Whether prepared as propaganda or as an effort to destroy morale in Taiwan, these images of landings by Chinese troops have gone too far, says Chen Kuo-ming, a Taiwanese military expert and senior editor of the magazine Defense International.
Small smear campaign victories
In the face of such hostility from the Chinese public and even from academics, “you can’t blame the Taiwanese people for seeking independence,” Chen said.
“There are 1.4 billion people in mainland China, while there are only 23 million people in Taiwan,” Chen said. “It’s very easy for those ‘keyboard commentators’ who hide behind their computer screens to ‘Like’ a post or to comment ‘+1’ on a post, so when it comes to the total number of ‘likes’ a post can get, we are always outnumbered.”
“This has something to do with the so-called ‘Wolf Warrior’ diplomacy that China has been engaging in recently,” he added. “They have been very aggressive globally.”
Chen suggested looking at these events from a different perspective.
As people on the other side of the Taiwan Strait can’t freely discuss how U.S. troops might take down Beijing, the Taiwanese people might as well take it easy and let the Chinese enjoy themselves talking about how they might take down Taiwan.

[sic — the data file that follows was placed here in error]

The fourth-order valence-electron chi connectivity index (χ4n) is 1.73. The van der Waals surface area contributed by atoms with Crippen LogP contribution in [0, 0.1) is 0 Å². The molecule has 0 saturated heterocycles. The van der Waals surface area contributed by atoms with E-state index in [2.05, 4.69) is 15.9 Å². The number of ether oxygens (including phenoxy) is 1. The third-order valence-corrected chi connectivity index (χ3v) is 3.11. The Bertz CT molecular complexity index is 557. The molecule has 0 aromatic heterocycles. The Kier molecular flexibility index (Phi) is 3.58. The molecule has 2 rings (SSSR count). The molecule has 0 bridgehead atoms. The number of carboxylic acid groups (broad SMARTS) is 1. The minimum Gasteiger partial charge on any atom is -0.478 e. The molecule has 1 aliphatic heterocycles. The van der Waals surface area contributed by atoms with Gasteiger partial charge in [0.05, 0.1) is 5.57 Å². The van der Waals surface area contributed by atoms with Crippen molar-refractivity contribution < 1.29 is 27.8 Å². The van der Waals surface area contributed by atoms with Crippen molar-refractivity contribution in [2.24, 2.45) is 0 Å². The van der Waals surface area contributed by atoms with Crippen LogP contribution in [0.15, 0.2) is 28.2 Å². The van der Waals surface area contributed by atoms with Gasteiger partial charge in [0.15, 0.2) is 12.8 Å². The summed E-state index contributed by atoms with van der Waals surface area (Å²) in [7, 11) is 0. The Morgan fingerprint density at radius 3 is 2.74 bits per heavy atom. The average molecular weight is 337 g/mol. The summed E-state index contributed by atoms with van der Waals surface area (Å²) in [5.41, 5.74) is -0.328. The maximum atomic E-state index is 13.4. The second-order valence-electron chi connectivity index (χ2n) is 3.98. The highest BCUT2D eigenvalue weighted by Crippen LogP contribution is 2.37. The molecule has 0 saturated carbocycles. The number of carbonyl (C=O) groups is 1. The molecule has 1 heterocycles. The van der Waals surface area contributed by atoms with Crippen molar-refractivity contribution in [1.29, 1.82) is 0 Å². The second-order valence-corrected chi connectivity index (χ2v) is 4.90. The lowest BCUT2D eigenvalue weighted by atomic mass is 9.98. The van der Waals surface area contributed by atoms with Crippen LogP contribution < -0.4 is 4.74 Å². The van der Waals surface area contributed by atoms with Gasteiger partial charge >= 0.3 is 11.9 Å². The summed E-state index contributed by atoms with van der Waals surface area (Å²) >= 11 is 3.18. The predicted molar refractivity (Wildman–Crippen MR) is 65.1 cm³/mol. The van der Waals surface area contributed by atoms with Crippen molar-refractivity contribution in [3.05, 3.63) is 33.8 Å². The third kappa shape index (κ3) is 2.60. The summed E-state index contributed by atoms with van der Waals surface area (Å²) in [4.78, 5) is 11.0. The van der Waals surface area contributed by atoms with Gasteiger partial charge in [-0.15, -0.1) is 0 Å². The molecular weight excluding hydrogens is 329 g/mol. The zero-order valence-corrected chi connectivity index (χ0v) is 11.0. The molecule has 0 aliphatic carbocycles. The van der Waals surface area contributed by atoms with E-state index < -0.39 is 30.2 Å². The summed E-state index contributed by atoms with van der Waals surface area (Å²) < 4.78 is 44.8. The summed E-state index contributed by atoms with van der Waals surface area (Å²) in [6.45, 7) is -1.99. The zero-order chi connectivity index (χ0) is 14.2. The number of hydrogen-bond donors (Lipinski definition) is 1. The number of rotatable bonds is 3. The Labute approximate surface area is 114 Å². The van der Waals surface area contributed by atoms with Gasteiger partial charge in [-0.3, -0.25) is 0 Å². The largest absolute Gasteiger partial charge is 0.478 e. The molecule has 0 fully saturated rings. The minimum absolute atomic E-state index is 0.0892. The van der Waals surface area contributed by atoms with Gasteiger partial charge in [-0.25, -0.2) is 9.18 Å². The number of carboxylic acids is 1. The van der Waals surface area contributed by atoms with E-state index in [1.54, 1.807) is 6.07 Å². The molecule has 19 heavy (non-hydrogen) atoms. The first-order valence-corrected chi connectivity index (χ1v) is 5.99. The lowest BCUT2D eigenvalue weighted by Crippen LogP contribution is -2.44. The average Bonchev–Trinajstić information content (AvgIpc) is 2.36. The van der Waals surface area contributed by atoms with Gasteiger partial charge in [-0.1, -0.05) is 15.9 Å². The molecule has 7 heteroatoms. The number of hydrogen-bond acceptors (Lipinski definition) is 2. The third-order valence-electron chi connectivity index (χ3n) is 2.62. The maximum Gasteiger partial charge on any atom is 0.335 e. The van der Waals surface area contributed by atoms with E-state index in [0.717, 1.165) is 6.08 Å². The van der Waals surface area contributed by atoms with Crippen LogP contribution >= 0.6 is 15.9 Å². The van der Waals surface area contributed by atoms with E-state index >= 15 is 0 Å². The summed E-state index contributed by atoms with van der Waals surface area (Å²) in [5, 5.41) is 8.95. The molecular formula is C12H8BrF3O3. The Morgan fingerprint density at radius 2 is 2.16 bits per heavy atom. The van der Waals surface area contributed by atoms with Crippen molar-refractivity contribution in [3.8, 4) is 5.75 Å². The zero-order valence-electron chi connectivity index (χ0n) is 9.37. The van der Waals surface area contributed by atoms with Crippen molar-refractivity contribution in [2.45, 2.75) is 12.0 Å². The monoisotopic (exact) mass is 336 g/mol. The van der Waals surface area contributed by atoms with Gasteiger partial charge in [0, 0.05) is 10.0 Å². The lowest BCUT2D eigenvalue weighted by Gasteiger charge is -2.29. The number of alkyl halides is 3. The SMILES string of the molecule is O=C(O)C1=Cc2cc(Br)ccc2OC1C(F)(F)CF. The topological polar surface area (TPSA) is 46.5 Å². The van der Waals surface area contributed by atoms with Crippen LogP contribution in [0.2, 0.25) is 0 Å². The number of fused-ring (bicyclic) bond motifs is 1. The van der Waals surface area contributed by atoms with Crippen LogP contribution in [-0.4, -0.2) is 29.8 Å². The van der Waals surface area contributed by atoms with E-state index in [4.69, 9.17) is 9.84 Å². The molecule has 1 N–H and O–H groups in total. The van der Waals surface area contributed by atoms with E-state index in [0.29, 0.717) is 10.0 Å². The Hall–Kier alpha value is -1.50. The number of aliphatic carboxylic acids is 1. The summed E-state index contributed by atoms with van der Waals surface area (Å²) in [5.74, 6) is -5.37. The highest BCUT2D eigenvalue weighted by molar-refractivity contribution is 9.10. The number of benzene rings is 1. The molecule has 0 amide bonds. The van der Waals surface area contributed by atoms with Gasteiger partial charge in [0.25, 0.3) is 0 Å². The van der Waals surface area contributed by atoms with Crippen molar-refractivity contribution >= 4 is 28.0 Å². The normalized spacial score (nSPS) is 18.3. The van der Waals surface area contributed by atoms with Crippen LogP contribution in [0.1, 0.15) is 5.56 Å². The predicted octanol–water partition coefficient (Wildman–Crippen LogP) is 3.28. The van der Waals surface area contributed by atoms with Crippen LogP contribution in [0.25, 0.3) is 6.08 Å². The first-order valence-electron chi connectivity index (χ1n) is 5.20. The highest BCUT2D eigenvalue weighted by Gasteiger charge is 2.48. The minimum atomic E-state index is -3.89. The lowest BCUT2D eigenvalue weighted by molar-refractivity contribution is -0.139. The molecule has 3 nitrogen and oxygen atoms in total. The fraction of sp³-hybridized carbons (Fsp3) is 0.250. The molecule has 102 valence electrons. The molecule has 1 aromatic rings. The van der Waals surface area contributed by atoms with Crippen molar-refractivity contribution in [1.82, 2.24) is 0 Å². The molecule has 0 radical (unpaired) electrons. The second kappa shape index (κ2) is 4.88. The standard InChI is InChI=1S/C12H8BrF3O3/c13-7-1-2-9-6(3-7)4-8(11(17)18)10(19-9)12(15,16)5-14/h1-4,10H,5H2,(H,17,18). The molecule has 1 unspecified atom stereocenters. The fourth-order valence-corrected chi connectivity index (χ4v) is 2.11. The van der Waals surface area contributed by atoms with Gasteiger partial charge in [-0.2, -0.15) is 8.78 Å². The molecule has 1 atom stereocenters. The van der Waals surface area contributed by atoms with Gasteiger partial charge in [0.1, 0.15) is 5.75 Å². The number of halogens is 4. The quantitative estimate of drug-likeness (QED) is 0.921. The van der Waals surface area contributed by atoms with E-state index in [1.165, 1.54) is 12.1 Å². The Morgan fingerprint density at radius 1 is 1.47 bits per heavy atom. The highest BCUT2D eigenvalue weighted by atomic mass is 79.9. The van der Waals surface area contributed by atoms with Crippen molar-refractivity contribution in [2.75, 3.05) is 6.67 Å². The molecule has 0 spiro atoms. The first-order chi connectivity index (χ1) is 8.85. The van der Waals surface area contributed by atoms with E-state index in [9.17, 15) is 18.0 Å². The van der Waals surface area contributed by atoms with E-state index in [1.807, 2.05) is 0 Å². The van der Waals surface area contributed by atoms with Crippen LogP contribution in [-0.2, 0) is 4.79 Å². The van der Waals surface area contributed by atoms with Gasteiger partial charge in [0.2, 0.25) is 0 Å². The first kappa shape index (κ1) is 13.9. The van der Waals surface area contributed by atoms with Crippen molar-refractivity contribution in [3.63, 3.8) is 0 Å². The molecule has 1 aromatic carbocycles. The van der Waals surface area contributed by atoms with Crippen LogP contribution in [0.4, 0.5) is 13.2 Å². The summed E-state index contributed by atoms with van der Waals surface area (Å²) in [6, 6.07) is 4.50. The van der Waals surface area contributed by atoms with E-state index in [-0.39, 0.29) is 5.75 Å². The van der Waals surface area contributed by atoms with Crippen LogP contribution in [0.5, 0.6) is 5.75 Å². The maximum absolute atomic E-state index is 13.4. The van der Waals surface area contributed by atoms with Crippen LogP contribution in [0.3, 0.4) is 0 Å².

Let them enjoy some freedom of speech to express their views, he said.
Meanwhile, how the Chinese people engage in online debates, and how they achieve gratification by winning small victories in smear campaigns and by belittling others, baffles observers outside the country.
In April, the widely popular Zhidao Xuegong WeChat account ranked number one in the “original posts” category of the Xigua Index, an index tracking the influence of WeChat public accounts, averaging more than 1.7 million page views during the month.
‘No rumors too wild to spread‘
An article by Yu Gui writing on qq.com has collected some of Zhidao Xuegong’s more outrageous articles, with the author commenting, “In my opinion, the principle of this account is that ‘there are no rumors too wild to spread; there are only rumors that you fail to think of.’”